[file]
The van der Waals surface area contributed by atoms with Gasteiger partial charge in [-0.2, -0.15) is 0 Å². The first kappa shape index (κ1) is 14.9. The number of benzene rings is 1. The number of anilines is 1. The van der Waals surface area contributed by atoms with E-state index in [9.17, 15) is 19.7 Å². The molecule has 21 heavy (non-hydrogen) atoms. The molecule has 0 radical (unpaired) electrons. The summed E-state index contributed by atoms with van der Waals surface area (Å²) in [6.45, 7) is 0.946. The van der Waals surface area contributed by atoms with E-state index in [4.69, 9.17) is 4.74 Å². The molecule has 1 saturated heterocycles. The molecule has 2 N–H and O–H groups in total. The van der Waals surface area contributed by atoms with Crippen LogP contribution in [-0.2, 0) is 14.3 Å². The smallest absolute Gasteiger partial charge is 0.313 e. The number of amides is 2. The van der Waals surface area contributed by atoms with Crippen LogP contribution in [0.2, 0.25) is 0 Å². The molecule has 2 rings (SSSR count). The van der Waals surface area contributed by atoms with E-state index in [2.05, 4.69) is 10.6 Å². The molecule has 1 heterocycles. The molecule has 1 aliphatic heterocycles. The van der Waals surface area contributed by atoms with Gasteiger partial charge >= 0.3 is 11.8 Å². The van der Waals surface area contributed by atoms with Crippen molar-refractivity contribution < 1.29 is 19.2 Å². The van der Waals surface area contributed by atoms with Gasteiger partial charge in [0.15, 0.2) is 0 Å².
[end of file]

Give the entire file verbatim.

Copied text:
The van der Waals surface area contributed by atoms with Gasteiger partial charge in [-0.2, -0.15) is 0 Å². The first kappa shape index (κ1) is 14.9. The number of benzene rings is 1. The number of anilines is 1. The van der Waals surface area contributed by atoms with E-state index in [9.17, 15) is 19.7 Å². The molecule has 21 heavy (non-hydrogen) atoms. The molecule has 0 radical (unpaired) electrons. The summed E-state index contributed by atoms with van der Waals surface area (Å²) in [6.45, 7) is 0.946. The van der Waals surface area contributed by atoms with E-state index in [4.69, 9.17) is 4.74 Å². The molecule has 1 saturated heterocycles. The molecule has 2 N–H and O–H groups in total. The van der Waals surface area contributed by atoms with Crippen LogP contribution in [-0.2, 0) is 14.3 Å². The smallest absolute Gasteiger partial charge is 0.313 e. The number of amides is 2. The van der Waals surface area contributed by atoms with Crippen LogP contribution in [0.2, 0.25) is 0 Å². The molecule has 2 rings (SSSR count). The van der Waals surface area contributed by atoms with E-state index in [2.05, 4.69) is 10.6 Å². The molecule has 1 heterocycles. The molecule has 1 aliphatic heterocycles. The van der Waals surface area contributed by atoms with Gasteiger partial charge >= 0.3 is 11.8 Å². The van der Waals surface area contributed by atoms with Crippen molar-refractivity contribution < 1.29 is 19.2 Å². The van der Waals surface area contributed by atoms with Gasteiger partial charge in [0.15, 0.2) is 0 Å².